Alvin J said many times in many ways that, from the beginning, white relationships with Indians took three basic roads—all evident in my sketchy history above: 1. Indians should be killed and their lands and resources taken over by superior Europeans;  2. Indians should be converted and assimilated, should be made white. Most who espoused this view were good people who saw Indians as children in need of white parenting, and believed they could catch up with whites if properly cared for.

The third vision, what Alvin sometimes called the “romantic” vision of Indians granted the Indians a glorious “noble” past. These were the Indians brought back to Europe and paraded before royalty. Benjamin Franklin observed that Indians got on well without policemen and jails, and that the Iroquois nations had fashioned a kind of union that had lasted for generations, while a dozen European colonies were having a tough time forming any union at all.  These Indians inspired philosopher Jean Jacques Rousseau to name them “noble savages.”  In the end this narrative of indigenous America also led to assimilation; you were once noble and free and part of nature, but civilization has caught up with you and now you must join it—us.  You are, in terms popular in the nineteenth century and in the title of a 1904 Edward Curtis photo, a “vanishing race.” (curtis photo below)

I think this vision is buried somehow in the collective American genome. In this view, we conquered the Indians and their lands, and are now treating them well—as “equals” really. So we grant them a noble past. They were, among other things, hard adversaries, sometimes ruthless, but in any case tough. (How else could they have defeated Custer!) We don’t want to recount the actual relationships of Indians and whites in our textbooks—scholars and amateur historians can play in that field—but we can still name things after Indian heroes and put statues of them in public places. (Indian writer James Welch told me that the Battle at the Little Big Horn is one of the top two or three American historical subjects in books and films; following the history of these histories is another way of tracking Indian-white relations.) The “Trail of Tears” is a phrase that has entered the vocabulary, though I doubt very many of us can trace its actual history. Indians are still mostly absent from our history textbooks. And the fact that Indians and tribes are still with us and are doing things other than casinos—things like restoring lands and fish and game populations, fighting diabetes and poverty, trying to integrate old ways and new ways—is not part of the current American conversation.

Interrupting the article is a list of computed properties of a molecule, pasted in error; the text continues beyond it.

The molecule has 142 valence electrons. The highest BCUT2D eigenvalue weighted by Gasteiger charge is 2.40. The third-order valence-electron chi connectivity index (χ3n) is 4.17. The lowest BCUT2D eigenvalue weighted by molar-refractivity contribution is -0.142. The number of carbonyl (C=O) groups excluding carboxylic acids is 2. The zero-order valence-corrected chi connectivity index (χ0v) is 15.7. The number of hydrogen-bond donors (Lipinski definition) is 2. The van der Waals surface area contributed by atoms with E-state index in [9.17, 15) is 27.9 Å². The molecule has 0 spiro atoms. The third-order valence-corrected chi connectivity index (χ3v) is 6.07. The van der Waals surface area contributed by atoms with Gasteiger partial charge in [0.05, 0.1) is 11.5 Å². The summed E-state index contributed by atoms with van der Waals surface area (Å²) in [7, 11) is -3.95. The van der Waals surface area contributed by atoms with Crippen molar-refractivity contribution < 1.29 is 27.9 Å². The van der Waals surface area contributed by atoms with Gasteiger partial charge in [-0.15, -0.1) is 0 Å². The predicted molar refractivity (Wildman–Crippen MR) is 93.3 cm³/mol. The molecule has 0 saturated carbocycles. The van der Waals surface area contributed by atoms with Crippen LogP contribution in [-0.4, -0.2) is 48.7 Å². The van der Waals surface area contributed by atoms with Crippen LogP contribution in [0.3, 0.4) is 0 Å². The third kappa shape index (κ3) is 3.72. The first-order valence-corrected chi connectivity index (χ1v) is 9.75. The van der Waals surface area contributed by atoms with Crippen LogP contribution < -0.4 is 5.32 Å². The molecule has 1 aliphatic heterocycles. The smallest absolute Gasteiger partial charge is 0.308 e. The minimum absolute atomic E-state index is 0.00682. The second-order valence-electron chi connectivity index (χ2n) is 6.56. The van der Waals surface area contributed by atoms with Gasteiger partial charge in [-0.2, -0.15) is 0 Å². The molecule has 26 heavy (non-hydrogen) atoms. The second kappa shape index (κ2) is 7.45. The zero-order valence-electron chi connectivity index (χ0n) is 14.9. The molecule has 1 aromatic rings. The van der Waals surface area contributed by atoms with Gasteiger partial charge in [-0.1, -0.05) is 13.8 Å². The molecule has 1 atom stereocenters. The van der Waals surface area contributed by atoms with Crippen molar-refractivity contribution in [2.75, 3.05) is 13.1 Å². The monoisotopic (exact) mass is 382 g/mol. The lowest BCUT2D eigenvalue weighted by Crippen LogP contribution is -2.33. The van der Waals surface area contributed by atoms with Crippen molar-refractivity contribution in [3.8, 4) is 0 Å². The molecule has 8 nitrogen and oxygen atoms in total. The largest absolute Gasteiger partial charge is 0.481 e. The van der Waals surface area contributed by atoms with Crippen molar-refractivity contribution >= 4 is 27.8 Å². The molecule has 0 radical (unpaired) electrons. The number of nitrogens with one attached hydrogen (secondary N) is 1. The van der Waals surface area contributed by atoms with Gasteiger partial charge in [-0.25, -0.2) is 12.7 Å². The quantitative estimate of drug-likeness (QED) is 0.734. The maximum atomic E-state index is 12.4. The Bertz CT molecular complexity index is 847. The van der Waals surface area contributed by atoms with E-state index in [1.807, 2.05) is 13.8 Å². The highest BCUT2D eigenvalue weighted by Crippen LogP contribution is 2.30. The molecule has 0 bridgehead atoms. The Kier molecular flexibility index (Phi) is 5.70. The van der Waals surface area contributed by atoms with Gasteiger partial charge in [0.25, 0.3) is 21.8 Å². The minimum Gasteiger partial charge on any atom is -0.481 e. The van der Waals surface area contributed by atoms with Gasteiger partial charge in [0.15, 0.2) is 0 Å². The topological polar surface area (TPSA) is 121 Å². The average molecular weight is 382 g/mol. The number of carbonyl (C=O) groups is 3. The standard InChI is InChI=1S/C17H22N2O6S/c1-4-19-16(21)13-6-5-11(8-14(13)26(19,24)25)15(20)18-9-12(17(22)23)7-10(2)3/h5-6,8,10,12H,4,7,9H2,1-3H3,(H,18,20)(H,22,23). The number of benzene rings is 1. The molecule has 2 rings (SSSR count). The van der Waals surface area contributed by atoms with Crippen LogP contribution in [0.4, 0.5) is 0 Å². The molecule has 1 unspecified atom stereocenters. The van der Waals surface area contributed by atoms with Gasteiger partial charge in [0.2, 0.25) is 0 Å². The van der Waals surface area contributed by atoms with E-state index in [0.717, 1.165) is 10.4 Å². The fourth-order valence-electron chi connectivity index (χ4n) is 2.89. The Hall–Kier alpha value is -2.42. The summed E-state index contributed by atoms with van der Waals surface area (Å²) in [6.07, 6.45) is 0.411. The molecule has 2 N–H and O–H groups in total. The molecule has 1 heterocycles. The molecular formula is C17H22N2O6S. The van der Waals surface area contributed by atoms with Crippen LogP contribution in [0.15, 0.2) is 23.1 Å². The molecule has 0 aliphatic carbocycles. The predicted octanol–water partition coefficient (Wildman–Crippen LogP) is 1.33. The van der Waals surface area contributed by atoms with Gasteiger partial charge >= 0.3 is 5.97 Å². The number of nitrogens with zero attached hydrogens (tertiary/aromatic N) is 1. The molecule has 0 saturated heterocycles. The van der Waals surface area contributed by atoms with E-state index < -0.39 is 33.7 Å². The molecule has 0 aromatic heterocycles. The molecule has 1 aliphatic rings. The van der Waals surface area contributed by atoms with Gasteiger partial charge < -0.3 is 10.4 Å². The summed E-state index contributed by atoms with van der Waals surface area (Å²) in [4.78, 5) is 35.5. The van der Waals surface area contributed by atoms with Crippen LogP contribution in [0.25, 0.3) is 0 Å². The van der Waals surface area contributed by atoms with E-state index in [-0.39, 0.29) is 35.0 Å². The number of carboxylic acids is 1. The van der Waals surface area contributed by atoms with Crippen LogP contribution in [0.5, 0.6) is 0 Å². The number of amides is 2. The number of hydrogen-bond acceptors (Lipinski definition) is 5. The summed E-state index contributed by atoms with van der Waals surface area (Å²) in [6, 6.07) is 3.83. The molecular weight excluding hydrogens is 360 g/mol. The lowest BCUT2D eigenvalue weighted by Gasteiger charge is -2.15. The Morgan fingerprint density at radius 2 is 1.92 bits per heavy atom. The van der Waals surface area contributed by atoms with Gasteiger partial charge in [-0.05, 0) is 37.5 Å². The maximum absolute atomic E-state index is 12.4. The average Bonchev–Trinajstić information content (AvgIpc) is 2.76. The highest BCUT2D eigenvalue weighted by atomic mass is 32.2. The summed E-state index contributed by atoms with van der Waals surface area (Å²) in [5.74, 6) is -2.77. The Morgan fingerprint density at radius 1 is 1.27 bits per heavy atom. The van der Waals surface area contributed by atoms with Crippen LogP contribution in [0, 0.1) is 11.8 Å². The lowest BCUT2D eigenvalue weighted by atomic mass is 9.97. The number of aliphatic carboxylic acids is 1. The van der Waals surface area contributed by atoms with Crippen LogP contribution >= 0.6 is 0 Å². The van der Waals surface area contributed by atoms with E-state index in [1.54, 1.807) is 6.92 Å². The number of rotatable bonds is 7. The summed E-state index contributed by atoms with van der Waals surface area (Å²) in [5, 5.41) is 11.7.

One could argue that the romantics have carried the day—Indians were once interesting and even noble, as are their old chiefs and stories, but Indians today, if they have not already vanished, are largely invisible to most Americans.